Newspapers shame defaulters

September 19, 1997

THE Sabah Foundation has mounted a national campaign to get graduates to pay back their loans to enable other students to take advantage of its scholarships.

About 100 east Malaysian graduates still owe about M$1million (approximately Pounds 212,000) to the foundation. Sabah Foundation director Datuk Musa Aman has urged the defaulters to come forward and pay their debts at the earliest opportunity.

The names of students who have not paid back their loans will be published in the national press, and those not paying up by a stated deadline will face legal action, he said.

Dr Musa was speaking after giving out Sabah Foundation scholarships to 180 students pursuing their studies at the University of Malaysia Sabah and the Mara Institute of Technology.

The response to the demand for repayment has been good, with the foundation receiving about M$1.4 million from loan holders this year, compared with M$1.3 million last year.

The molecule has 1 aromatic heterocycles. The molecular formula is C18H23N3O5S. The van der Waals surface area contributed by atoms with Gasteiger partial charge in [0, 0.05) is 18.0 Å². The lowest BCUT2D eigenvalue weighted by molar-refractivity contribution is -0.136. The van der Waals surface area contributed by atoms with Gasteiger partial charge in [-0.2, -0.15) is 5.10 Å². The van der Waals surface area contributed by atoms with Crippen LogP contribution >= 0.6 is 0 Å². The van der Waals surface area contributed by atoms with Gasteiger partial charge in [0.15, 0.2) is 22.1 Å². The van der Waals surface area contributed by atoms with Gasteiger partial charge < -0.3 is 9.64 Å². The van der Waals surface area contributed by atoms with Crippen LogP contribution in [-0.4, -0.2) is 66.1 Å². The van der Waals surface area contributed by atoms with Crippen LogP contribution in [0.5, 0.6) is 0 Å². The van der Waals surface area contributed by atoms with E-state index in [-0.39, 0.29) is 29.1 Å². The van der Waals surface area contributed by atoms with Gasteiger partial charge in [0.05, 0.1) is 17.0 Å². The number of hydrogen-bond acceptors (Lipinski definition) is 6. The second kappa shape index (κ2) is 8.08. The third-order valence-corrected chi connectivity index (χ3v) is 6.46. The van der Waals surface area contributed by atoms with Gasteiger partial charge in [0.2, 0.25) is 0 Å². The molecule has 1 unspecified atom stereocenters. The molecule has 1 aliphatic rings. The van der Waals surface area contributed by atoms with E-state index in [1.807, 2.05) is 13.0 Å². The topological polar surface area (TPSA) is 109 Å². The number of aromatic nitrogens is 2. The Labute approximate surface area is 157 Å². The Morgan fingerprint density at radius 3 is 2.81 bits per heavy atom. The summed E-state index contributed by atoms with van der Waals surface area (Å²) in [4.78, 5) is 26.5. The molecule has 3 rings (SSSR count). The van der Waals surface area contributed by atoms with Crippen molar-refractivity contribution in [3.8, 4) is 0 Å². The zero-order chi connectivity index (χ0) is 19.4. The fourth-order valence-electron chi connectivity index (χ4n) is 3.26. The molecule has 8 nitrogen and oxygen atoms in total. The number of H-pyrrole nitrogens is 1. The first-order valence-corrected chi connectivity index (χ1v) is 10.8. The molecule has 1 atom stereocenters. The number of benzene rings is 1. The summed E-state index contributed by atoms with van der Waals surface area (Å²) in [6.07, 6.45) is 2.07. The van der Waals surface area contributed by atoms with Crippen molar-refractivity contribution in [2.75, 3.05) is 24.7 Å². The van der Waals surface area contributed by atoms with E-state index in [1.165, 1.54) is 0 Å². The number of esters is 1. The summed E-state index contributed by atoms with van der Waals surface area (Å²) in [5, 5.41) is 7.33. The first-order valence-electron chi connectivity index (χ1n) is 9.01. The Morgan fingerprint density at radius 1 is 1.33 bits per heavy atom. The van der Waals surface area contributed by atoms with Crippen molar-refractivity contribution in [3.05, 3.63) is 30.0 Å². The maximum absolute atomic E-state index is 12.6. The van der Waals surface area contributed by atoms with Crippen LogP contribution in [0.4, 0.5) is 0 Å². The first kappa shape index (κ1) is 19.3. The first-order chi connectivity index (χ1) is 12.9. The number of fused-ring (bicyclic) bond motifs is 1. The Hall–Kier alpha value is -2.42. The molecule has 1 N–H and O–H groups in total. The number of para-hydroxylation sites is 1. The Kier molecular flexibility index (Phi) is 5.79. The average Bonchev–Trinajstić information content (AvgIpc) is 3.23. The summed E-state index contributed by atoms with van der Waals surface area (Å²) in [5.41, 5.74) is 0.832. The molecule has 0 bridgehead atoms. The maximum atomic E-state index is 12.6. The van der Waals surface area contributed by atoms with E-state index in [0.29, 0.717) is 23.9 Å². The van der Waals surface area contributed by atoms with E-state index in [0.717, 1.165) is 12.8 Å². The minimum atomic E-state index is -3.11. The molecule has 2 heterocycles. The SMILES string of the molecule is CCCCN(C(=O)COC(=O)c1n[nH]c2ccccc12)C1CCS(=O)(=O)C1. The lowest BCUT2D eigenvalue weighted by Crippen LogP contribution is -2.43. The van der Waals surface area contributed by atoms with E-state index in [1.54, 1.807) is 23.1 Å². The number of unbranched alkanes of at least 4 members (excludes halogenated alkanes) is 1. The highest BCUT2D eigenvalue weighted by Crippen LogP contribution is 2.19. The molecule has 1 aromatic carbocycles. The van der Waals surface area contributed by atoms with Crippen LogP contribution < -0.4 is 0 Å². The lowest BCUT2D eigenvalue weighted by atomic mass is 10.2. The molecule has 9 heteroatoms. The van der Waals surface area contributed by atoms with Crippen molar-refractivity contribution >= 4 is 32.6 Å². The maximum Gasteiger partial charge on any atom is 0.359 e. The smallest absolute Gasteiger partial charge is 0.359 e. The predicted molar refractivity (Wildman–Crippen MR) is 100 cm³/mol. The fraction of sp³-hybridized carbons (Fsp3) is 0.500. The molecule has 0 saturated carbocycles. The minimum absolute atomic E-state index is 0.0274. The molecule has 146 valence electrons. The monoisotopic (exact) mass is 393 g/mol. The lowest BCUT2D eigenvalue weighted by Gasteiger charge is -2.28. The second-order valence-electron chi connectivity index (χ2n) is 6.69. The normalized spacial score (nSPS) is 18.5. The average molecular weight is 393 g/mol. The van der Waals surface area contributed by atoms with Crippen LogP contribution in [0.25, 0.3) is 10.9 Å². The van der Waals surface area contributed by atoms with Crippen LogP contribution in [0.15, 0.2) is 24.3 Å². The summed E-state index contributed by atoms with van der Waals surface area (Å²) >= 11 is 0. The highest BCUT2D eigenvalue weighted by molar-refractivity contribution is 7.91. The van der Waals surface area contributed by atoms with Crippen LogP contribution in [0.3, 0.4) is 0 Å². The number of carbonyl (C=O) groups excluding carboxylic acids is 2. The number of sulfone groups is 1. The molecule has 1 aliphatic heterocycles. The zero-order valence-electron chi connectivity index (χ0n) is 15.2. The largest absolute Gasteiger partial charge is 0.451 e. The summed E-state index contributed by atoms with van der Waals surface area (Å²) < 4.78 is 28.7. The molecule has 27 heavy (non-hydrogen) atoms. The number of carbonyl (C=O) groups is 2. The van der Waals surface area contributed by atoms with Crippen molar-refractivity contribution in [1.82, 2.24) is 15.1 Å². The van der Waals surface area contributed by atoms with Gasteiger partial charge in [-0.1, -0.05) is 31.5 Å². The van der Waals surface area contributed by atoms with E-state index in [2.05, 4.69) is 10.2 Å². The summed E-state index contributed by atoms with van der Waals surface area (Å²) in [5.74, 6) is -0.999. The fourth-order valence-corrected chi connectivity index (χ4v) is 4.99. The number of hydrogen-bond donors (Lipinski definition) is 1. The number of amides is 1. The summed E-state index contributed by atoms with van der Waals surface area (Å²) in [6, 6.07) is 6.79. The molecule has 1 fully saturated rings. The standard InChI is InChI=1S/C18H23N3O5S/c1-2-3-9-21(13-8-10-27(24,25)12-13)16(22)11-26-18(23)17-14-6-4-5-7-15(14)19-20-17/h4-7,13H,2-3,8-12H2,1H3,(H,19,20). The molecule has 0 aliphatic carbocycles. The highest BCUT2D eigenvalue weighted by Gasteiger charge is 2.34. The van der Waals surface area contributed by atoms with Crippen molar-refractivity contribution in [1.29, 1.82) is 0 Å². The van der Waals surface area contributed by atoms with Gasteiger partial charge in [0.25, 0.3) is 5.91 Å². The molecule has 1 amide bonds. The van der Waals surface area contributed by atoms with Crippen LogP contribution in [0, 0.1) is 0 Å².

Dr Musa said the moves were not designed to frighten graduates genuinely unable to repay their loans since graduating, but to pressure those who have to honour the conditions of their loan agreements. "We want them to pay us back because other students need the money," he said.

Since it was set up in 1968 the foundation has awarded about M$98.8 million in scholarships and around M$88.4 million in student loans. About 11,821 students have benefited.

The government has assured parents and future student loan seekers that the shortfall in loan repayments would not impair their prospects.

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